Emma-Lee-Monet and Kendall, my 2-year-old twins, were perched on each of my knees, still sobbing and sucking the oxygen in that they’d lost while screaming a few minutes before. Dammit, it took too long to get here to just wait for it to come in the mail, I justified to myself, wiping the perspiration off my forehead. Still, you’d think for the “60th Graduating Class of HFCC” they could at least put up some industrial-sized fans by an open airway!
The makeshift gymnasium, still under construction, was masked as a graduation venue for the day. Not only was it not air-conditioned, it was not properly ventilated and reeked of a stifling mixture of Old Spice and B.O. My mother was somewhere up in the stands, flanked by my 11-year-old son, Shawn, and my 10-year-old daughter, Anjelica. Mom was recovering from her semi-annual nervous breakdown. Keep an eye on Grandma! I had warned the kids.
I could still hear her chiding me: “Takin’ the hard way down the path to my career goals was not the way I wanted mine to do it.” I closed my eyes letting out a deep sigh. I squeezed my toddlers a little tighter and brushed their foreheads with a kiss. “Mommy’s turn is next,” I whispered.
The lady sitting next to me, with the Dutch Boy haircut that met her tortoise-rimmed glasses, stared ahead. “Well, I neva’ …” she kept muttering. Clearly she was not happy that we were already packed in like sardines and that the ceremony had just been interrupted because my twins were screaming bloody murder. My two little ducklings, sucking feverishly on pacifiers, were cramming in practically on top of her, with damp Emma’s Shirley Temple curls obstructing her view of the speaker.
On my other side, my Kendall-knee side, a gentleman was enduring the same punishment but sat stiffly and silently, showing no reaction when the twin’s yelping halted the ceremony. I guess he realized there was no way any of us could have heard our names announced over the glass-shattering wailing, anyway. At least he refrained from making rude comments about my parenting style.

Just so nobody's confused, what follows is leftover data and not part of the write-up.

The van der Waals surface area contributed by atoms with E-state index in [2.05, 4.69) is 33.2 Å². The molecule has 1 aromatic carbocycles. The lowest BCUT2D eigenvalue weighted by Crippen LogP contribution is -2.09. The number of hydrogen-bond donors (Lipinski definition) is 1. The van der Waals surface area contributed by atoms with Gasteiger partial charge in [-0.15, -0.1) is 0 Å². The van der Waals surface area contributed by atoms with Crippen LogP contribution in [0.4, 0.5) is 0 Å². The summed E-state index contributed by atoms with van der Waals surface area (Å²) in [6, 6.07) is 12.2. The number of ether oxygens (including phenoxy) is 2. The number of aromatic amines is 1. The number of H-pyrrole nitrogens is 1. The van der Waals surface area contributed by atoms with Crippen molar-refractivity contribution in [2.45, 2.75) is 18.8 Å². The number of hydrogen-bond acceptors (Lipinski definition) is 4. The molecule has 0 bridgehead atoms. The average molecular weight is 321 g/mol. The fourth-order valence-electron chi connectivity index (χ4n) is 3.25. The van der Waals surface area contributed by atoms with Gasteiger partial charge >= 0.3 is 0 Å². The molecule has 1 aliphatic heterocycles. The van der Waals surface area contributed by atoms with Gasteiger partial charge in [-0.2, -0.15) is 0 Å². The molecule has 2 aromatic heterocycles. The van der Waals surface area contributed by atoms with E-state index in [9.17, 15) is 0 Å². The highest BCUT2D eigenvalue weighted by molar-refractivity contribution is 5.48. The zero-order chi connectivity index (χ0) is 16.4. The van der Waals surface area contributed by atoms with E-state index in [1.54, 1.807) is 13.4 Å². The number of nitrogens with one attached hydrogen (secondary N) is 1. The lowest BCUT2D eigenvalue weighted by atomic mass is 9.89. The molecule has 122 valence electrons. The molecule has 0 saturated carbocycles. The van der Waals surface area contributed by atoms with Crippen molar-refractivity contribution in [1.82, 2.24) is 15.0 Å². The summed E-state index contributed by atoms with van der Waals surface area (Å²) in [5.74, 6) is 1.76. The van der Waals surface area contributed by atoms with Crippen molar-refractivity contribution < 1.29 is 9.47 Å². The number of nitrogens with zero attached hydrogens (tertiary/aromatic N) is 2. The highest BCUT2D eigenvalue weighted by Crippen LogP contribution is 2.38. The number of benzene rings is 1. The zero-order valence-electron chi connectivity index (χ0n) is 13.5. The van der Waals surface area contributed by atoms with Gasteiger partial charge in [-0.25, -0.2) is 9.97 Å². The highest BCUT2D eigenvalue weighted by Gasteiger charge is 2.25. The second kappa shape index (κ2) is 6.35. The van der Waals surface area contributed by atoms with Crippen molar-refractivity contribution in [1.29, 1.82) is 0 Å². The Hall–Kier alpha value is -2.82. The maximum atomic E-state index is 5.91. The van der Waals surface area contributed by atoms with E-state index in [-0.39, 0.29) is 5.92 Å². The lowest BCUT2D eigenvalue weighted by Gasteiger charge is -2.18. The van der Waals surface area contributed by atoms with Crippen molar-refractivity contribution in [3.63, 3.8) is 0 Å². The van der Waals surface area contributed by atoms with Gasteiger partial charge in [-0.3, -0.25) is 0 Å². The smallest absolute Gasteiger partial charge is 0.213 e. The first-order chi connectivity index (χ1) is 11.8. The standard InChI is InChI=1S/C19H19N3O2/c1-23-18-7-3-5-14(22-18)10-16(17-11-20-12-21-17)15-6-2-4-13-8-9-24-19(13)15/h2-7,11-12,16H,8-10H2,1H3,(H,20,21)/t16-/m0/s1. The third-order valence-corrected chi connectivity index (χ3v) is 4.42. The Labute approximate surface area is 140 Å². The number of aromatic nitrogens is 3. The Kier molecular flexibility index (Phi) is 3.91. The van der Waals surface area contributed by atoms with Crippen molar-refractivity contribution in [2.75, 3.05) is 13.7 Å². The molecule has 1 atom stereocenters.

“Sorry about my kids — they couldn’t contain it anymore,” I whispered to him, offering him my gratitude. He gave me no eye contact and simply nodded in complacency.
“Tina L. Perkins-Smith.”
Hearing the speaker, I scooped up a chubby, sun-dressed toddler in each arm and trundled to the stage. “Thank you, sir,” I said, struggling to grasp the leather-covered album with a hand that was pinned to my side by Kendall’s leg.
The professor, dressed in red and gold academic robes, reached around to my arm cradling Emma and pretended to shake my hand. “I see you got your hands full.” He smiled and helped me off the stage.
Looking out over the crowd of fellow graduates, I decided there was no use in trying to re-join them. I had what I came for — plus, 30 pounds of baby was sliding down each hip and about to hit the floor. I found my pre-teens in the crowd.
“Shawn, Anjel, where the heck is grandma?”
“I dunno!” they replied in unison.
“Okay, well, let’s go,” I sighed. “She’ll show up sooner or later…”
My mother and her meltdowns were more work than raising four children by myself after my husband went to jail for going A.W.L. while in the Navy. How does one run away from duty on a ship in the middle of the ocean? I wondered, as we trudged toward the exit. Anyways, it doesn’t matter. He’s long gone, and I’m better off on my own.
Outside, the kids pulled snacks from the diaper bag and sat on a bench. I climbed up and stood on its edge, squinting through the bright May sun and searching the sea of people for my mother’s neon yellow dress. Still nothing.
I glanced down at my coveted blue leather album — now coated with sweat, baby slobber, and chewed bits of graham cracker. Relieved, I finally took a moment to open it.
… EMPTY?! All that commotion and hoopla for an empty piece of nothing?
It dawned on me a moment later that the real-deal degree would arrive in a few days. But it didn’t matter: A whole gymnasium full of irritated, sweaty people all knew that degree was mine.
Three days later, it came in the mail. I pulled the diploma out of the yellow letter-sized envelope. It was an expensive piece of parchment paper, about half the size of a sheet of looseleaf, with embossed, fancy writing and a raised golden seal and all the official signatures.
Of course, that little sheet of paper doesn’t mention everything that happened in the time leading up to its fancily inscribed date: The years living in that crummy, almost-condemned flat overlooking the train tracks; studying between Shawn’s flute lessons and Anjel’s ballet recitals while weaning one-year-old twins off my tired, sagging breasts. It doesn’t testify to the time my apple-red Ford Fiesta, filled with screaming, hungry kids, broke down on the side of a busy highway. It couldn’t attest to the three babysitters who quit in two years because they couldn’t survive the hour-long surround-sound crying each time I had to leave my babies.
Those stories weren’t written on this little piece of parchment, but I knew it was proof — to me and everyone who doubted me — that I could succeed no matter what. A smile stretched wide across my face. I’ve accomplished something in my ass-backwards life, I thought, and nobody can take that away from me.